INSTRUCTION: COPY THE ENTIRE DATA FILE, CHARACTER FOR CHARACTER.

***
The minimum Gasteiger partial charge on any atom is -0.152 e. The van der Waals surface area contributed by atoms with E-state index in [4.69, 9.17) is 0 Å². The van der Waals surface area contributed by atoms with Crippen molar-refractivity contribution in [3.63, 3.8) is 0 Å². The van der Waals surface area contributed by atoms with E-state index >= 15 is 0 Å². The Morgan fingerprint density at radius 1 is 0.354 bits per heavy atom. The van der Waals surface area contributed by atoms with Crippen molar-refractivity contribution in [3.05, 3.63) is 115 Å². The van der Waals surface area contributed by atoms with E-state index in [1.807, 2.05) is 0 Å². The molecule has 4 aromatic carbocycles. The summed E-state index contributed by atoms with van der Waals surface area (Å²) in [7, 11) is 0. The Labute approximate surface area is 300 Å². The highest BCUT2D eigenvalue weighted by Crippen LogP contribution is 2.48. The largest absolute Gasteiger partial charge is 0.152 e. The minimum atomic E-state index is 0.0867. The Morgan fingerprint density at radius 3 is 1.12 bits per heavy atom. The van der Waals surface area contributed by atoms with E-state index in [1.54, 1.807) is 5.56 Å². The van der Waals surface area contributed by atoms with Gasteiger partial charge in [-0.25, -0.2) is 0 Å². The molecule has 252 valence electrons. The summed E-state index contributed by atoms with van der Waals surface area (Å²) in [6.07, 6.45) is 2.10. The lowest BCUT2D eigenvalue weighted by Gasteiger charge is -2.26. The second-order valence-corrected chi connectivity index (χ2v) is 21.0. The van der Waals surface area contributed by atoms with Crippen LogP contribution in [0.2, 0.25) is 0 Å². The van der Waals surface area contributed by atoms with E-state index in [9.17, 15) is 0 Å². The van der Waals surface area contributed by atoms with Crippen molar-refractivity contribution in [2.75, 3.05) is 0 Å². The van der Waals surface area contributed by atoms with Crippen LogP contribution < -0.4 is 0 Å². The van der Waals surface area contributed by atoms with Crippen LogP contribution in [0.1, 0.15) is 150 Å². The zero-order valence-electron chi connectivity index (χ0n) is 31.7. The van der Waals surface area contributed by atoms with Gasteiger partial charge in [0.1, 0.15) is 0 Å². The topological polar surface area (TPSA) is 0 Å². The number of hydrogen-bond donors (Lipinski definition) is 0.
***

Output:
The minimum Gasteiger partial charge on any atom is -0.152 e. The van der Waals surface area contributed by atoms with E-state index in [4.69, 9.17) is 0 Å². The van der Waals surface area contributed by atoms with Crippen molar-refractivity contribution in [3.63, 3.8) is 0 Å². The van der Waals surface area contributed by atoms with E-state index >= 15 is 0 Å². The Morgan fingerprint density at radius 1 is 0.354 bits per heavy atom. The van der Waals surface area contributed by atoms with Crippen molar-refractivity contribution in [3.05, 3.63) is 115 Å². The van der Waals surface area contributed by atoms with E-state index in [1.807, 2.05) is 0 Å². The molecule has 4 aromatic carbocycles. The summed E-state index contributed by atoms with van der Waals surface area (Å²) in [7, 11) is 0. The Labute approximate surface area is 300 Å². The highest BCUT2D eigenvalue weighted by Crippen LogP contribution is 2.48. The largest absolute Gasteiger partial charge is 0.152 e. The minimum atomic E-state index is 0.0867. The Morgan fingerprint density at radius 3 is 1.12 bits per heavy atom. The van der Waals surface area contributed by atoms with E-state index in [1.54, 1.807) is 5.56 Å². The van der Waals surface area contributed by atoms with Gasteiger partial charge in [-0.25, -0.2) is 0 Å². The molecule has 252 valence electrons. The summed E-state index contributed by atoms with van der Waals surface area (Å²) in [6.07, 6.45) is 2.10. The lowest BCUT2D eigenvalue weighted by Gasteiger charge is -2.26. The second-order valence-corrected chi connectivity index (χ2v) is 21.0. The van der Waals surface area contributed by atoms with Crippen LogP contribution in [0.2, 0.25) is 0 Å². The van der Waals surface area contributed by atoms with E-state index in [9.17, 15) is 0 Å². The van der Waals surface area contributed by atoms with Crippen molar-refractivity contribution in [2.75, 3.05) is 0 Å². The van der Waals surface area contributed by atoms with Crippen LogP contribution < -0.4 is 0 Å². The van der Waals surface area contributed by atoms with Crippen LogP contribution in [0.1, 0.15) is 150 Å². The zero-order valence-electron chi connectivity index (χ0n) is 31.7. The van der Waals surface area contributed by atoms with Gasteiger partial charge in [0.1, 0.15) is 0 Å². The topological polar surface area (TPSA) is 0 Å². The number of hydrogen-bond donors (Lipinski definition) is 0.